|Academic Profile |
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Assoc Prof Liu Quan
Associate Professor, School of Chemical and Biomedical Engineering
|Dr. Quan Liu received the PhD degree in Biomedical Engineering from the University of Wisconsin, Madison. He is currently an associate professor in the School of Chemical and Biomedical Engineering at Nanyang Technological University in Singapore. His research interest is focused on optical imaging and spectroscopy for medical diagnostics. Dr. Liu has published more than fifty journal papers and held sixteen US patents/applications in the field of biomedical optics. He has also secured a total mount of external funding more than four million USD to support his group. Dr. Liu has served as a reviewer for several top journals, such as Optics Letters, Optics Express and Nature Communication, and multiple international funding agencies as well as a subcommittee member and session chair for multiple international conferences such as European Conferences in Biomedical Optics (ECBO) and Photonics West. Dr. Liu is a senior SPIE member and a regular OSA member. |
Dr. Quan Liu and his group's research in biomedical optics, i.e. biophotonics, focus on developing "optical biopsy" methods based on optical imaging and spectroscopy including diffuse reflectance, fluorescence and Raman techniques. These methods can non-invasively characterize the pathological status of tissues for medical diagnostics to reduce or even remove the need of performing physical biopsies. This group aims to address fundamental challenges that prevent these techniques from being clinically applicable by developing novel optical methods and/or incorporating other complementary techniques such as elastography, nanotechnology enabled plasmonics and ultrasound imaging, in a purpose to enhance the capability of optical biopsy methods in the accuracy, the signal to noise ratio, the spatial resolution and multiplexing capability. We are also interested in looking at the therapeutic effect of laser enabled therapy in cancer and the identification of rare tumor cells with optical spectroscopy. In parallel to technical development, his group also performs translational research to transfer these powerful optical techniques from benchtop to beside.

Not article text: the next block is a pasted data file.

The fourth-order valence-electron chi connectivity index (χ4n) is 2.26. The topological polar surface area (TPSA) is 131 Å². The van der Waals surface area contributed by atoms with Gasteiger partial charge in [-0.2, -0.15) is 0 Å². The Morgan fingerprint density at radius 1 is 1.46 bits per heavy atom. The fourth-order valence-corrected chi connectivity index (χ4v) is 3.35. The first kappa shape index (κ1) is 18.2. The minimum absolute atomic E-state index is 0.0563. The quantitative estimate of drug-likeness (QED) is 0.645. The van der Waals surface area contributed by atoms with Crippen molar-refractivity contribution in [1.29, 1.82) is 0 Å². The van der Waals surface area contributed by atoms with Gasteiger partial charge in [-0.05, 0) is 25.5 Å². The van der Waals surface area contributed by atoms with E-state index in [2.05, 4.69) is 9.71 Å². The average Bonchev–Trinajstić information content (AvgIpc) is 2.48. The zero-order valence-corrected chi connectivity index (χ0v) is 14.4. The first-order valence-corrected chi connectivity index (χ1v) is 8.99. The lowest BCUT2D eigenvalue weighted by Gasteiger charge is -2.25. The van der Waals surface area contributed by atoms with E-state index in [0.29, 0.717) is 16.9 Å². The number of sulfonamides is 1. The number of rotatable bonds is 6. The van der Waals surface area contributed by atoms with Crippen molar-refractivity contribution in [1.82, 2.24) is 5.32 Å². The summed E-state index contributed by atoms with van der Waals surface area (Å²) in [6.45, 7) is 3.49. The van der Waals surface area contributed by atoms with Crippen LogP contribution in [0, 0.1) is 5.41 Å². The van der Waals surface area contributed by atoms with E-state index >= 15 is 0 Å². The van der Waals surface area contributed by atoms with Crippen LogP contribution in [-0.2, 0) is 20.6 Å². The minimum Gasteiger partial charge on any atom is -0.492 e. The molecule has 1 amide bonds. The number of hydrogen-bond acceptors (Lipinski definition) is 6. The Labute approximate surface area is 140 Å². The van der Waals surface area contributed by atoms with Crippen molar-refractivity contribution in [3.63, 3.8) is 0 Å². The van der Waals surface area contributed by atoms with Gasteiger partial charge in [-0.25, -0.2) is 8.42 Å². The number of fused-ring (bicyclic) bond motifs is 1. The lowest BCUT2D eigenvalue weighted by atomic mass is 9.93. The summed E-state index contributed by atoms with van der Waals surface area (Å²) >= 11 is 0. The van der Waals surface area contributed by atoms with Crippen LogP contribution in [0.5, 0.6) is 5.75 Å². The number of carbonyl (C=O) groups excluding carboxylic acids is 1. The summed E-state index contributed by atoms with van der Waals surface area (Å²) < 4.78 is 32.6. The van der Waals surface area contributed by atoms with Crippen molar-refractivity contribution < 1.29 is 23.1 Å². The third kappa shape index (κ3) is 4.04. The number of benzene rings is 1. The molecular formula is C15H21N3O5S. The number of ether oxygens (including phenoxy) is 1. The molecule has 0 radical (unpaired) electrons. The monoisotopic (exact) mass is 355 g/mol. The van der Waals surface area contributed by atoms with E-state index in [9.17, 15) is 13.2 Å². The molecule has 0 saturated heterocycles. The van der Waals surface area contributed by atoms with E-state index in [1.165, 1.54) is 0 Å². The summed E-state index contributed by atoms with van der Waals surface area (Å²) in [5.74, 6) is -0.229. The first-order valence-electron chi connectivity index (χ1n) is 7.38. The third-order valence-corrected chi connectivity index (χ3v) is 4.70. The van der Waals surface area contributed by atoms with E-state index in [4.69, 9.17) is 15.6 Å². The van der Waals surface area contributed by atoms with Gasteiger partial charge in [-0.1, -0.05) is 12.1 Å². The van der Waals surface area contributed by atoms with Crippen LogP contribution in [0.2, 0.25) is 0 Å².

For more information, please visit his group's homepage at http://www.ntu.edu.sg/home/quanliu/.
• Biomedical optical spectroscopy and imaging
• Non-invasive medical diagnostics
• Biomedical instrumentation
• Computer simulation of light propagation in tissue
- Acne and Sebaceous Gland Program in SRIS@Novena
- Depth profiling of Raman fingerprints to determine the state of wound healing
- High throughput label-free flow cytometry based on multiplex Raman spectroscopy
- Hybrid Opthalmologic Raman Spectroscopy/ Optical Coherence Tomography
- Investigation of Raman Specrtroscopy for Diagnosis of Hirshsprungs Disease
- Parallel optical sectioning microscopy for 3D spectroscopic imaging
- Radio frequency encoding ultrafast optical spectrometer and its demonstration in flow cytometry
- Towards An Intelligent Sensor for Non-invasive Glucose Monitoring in Diabetes
- Towards field malaria diagnosis based on surface enhanced Raman spectroscopy in a low-cost fluidic chip
- Chao-Mao Hsieh, Manish Verma, Quan Liu. (2018, January). Development of Wavefront Shaping for Optical Spectroscopy. Paper presented at Focus on Microscopy.
- Manish Verma and Quan Liu. (2017). Evaluation of the optimal steepest ascent algorithm for focusing light through turbid media. European Conferences on Biomedical Optics (ECBO), Germany.
- Shuo Chen, Gang Wang, Xiaoyu Cui and Quan Liu*. (2017). A stepwise method based on Wiener estimation for spectral reconstruction in spectroscopic Raman imaging. Optics Express, 25(2), 1005-1018.
- Jian Ju, Wei Liu, Clint Michael Perlaki, Keren Chen, Chunhua Feng and Quan Liu*,. (2017). Sustained and Cost Effective Silver Substrate for Surface Enhanced Raman Spectroscopy Based Biosensing. Scientific Reports, 7, 1769.
- Shuo Chen, Caigang Zhu, Christopher Hoe-Kong Chui, Gyanendra Sheoran, Bien-Keem Tan, and Quan Liu. (2017). Spectral diffuse reflectance and autofluorescence imaging can perform early prediction of blood vessel occlusion in skin flaps. Journal of Biophotonics, 10(12), 1665-1675.
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